June 19, 2018 Source: HealthLine 162
Do you often face difficulty in breathing while engaged in everyday activities? If your breathing is becoming increasingly strained, it might be time to consult your general physician or pulmonologist and get screened for the progressive lung disease named COPD (Chronic Obstructive Pulmonary Disease).
Chronic obstructive pulmonary disease (COPD) is kind of lung disorder where the person may have difficulty in breathing which worsens over time. An irritation or inflammation in the lungs causes the air sacs to lose their elasticity, which leaves the air trapped in the lungs when you exhale. If this lasts too long, it could lead to a group of lung diseases (Chronic bronchitis and Emphysema) known as COPD. Around 25-50% of all people are affected by COPD but are unaware of the condition because the earlier stages go unrecognized.
COPD combines two conditions.
Chronic bronchitis - This is a condition wherein the airways get blocked due to excess mucous deposition.
Emphysema - This is a disease condition wherein the tiny air sacs (termed as alveoli) inside the lungs are unable to stretch. Hence there is an insufficient amount of air exchange inside the lungs, which leads to inability in breathing.
There is a common misconception that COPD and asthma are the same illness. COPD and asthma might be similar but factors such as age, causes, symptoms and treatment distinguish them from each other. Both asthma and COPD are long-term health conditions. Signs like a chronic cough, wheezing and shortness of breath are common in both. Often, by the time the disease is diagnosed, it will be too late and the lungs will have been permanently damaged.
There are several notable differences between asthma and COPD.
The causes of COPD (Chronic Obstructive Pulmonary Disease) include mainly smoking where the lining of the airways becomes damaged and inflamed and does not reverse even with treatment. Passive smoking is indirect smoking where the person inhales the smoke from the surrounding. Continuous exposure to grains, isocyanates, cadmium and smoke from coal industries, open fires in enclosed spaces may increase the risk of COPD. Air pollution is one of the main causes of COPD. Close contact with COPD affected patients might result in spreading of the disease.
Genes also play a vital role as family history and childhood history of respiratory infections may also lead to COPD.
Varied signs and symptoms of COPD include a chronic wet or dry cough, fatigue (extreme tiredness), constant sneezing, phlegm deposition in lungs, dyspnea (shortness of breath) which becomes worse with lighter activities, excess mucus secretion, recurrent cold, wheezing (breathing with rattling sound in the chest), cyanosis or bluish discoloration of skin and nails and edema of hands and feet, chest tightness and difficulty in sleeping.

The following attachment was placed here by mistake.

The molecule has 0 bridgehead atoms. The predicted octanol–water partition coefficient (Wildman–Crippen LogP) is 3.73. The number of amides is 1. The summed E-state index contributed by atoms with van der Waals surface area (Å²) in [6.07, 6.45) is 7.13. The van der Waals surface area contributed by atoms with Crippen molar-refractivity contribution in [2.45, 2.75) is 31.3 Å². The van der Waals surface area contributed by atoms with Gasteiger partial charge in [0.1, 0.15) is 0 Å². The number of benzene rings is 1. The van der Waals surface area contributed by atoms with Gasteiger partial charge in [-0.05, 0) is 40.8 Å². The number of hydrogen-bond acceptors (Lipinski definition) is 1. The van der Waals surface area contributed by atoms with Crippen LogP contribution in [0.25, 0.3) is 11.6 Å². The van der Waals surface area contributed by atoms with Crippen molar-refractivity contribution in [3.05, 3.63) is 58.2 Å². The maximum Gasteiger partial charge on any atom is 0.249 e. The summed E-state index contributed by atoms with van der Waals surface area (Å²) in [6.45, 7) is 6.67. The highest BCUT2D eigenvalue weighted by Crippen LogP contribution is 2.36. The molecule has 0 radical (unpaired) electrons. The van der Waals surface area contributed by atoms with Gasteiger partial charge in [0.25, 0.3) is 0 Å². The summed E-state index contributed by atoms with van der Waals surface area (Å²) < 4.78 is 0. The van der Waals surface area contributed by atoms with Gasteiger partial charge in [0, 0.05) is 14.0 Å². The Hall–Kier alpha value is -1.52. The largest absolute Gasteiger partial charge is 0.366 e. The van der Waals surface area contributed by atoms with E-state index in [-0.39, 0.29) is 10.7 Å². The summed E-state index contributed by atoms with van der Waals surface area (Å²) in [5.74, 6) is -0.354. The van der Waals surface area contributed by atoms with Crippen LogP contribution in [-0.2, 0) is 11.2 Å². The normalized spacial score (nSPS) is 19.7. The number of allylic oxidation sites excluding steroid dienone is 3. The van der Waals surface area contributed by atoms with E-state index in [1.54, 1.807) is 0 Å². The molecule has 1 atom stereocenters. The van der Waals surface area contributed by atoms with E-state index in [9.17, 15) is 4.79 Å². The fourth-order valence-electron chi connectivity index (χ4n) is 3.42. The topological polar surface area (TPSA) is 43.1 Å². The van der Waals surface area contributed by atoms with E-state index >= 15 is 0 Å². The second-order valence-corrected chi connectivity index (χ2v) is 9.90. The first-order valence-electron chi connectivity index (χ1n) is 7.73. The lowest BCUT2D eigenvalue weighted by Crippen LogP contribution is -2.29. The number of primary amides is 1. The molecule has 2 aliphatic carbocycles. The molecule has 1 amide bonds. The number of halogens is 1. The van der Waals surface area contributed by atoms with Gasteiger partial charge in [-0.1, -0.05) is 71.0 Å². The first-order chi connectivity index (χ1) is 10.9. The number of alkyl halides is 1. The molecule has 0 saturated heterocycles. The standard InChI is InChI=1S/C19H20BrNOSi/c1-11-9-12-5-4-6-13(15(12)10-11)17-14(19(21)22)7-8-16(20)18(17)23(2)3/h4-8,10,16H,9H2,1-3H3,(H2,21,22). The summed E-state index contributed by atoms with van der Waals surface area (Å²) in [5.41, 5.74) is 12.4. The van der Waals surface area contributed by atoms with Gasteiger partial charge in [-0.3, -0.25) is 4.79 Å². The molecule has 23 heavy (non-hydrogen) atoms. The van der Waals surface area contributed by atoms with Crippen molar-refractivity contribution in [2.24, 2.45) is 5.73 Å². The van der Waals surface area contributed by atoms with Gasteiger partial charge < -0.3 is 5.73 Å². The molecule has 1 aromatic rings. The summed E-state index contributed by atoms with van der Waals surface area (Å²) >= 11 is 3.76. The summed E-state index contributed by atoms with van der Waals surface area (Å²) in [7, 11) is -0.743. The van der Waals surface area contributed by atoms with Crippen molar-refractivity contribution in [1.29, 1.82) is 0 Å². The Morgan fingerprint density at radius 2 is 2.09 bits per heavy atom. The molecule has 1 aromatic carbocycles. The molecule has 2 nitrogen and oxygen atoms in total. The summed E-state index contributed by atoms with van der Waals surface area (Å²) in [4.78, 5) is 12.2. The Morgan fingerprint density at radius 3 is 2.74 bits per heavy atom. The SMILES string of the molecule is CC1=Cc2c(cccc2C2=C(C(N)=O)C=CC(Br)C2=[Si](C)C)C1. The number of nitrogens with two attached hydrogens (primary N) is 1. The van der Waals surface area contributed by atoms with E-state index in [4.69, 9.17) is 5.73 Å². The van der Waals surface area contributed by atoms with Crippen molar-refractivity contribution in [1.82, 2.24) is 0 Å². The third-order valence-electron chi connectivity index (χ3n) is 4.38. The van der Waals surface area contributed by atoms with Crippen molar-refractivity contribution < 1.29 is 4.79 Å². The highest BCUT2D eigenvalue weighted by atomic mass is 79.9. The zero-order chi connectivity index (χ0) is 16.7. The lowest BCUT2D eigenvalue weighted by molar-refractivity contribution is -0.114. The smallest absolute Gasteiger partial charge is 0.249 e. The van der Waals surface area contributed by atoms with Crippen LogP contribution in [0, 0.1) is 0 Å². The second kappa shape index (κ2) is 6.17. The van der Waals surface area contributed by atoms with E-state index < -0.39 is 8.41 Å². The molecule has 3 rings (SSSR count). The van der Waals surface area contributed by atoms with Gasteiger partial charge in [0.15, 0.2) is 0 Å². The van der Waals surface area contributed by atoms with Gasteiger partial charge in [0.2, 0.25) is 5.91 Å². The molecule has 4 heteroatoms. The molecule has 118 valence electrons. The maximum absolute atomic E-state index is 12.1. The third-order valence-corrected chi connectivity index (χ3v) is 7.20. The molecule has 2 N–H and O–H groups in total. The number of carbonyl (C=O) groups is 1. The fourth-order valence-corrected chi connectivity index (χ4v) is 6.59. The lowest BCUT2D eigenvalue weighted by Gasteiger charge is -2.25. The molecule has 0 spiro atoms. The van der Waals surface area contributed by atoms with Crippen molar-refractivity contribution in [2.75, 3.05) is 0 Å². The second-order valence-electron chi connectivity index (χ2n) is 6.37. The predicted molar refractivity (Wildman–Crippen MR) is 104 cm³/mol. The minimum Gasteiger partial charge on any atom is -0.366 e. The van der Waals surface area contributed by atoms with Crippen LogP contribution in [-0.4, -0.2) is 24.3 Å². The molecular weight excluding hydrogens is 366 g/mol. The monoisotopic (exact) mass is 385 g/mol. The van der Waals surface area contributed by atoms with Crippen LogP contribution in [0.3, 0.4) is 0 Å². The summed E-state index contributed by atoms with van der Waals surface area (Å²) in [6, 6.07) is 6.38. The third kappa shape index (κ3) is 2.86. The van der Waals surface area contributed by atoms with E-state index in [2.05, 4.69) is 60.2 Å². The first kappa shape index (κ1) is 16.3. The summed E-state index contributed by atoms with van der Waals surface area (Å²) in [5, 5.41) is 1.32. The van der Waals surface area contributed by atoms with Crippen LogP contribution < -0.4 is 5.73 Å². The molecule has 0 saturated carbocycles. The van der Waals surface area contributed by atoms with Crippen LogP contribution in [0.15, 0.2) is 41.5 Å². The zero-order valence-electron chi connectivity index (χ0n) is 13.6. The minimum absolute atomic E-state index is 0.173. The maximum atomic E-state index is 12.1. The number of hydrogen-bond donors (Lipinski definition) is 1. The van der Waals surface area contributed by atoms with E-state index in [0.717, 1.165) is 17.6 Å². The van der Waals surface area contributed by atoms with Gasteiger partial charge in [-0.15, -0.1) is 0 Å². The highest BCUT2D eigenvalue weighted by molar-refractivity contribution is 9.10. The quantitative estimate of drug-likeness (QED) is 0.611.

Stages of COPD.
Stage 0 – At risk: Symptoms like coughing and noticeable mucus secretion would be observed. At this stage it is not considered that a patient is affected with COPD, hence treatment is not needed. But smokers are advised to stop smoking and a healthy diet and routine exercise to improve overall health.
Stage 1 – Mild: Here, people don’t notice the general symptoms such as a chronic cough and increased mucus production. If a doctor is consulted at this point, you will be asked to use a bronchodilator as and when needed.
Stage 2 – Moderate: At the stage, the symptoms would become more noticeable. Apart from coughing and mucus secretion, one might experience shortness of breath. Long-acting bronchodilators would be prescribed.
Stage 3 – Severe: Normal symptoms would become more frequent and there will be occasional flare-ups. It will be difficult to lead a normal life. Your physician might recommend corticosteroids, other medications, or oxygen therapy, depending upon the severity.
Stage 4 – Very severe: At this stage, symptoms will start progressing and it may become tedious to complete everyday tasks. Flare-ups can become life-threatening and surgical treatment may be advised.
As COPD progresses, a person will become more susceptible to complications, such as respiratory infections like colds, flu, and pneumonia. Depression, high blood pressure in lung arteries, heart problems and lung cancer might arise at a later stage.
A sputum sample should be taken to detect COPD infection. Blood tests are taken to detect whether the breathlessness is due to anemia or COPD. The deficiency of alpha 1 antitrypsin can also be tested via a blood test. X-rays of the chest can detect whether symptoms are due to any other lung and chest infections. Electrocardiograms are used to obtain electrical signals from the heart to check the condition of the heart. Similarly, peak flow meters will be used to measure the breathing rate. Just six seconds are enough to rule out COPD with the help of a spirometry test.
COPD may not be curable, but it is treatable. Treatment measures include usage of bronchodilators (salmeterol) to open the airways and to allow smooth breathing. Anti-inflammatory drugs can be used to treat the swelling in the lungs. Several lifestyle changes such as regular exercise or yoga are suggested in order to maintain a healthy life.
Preventive measures include quitting smoking habits and it is strictly advised to avoid smoke exposure. Mouth covers or masks should be used while working in polluted places. These steps would will surely ease symptoms and slows down the progress of the infection.By Ddu
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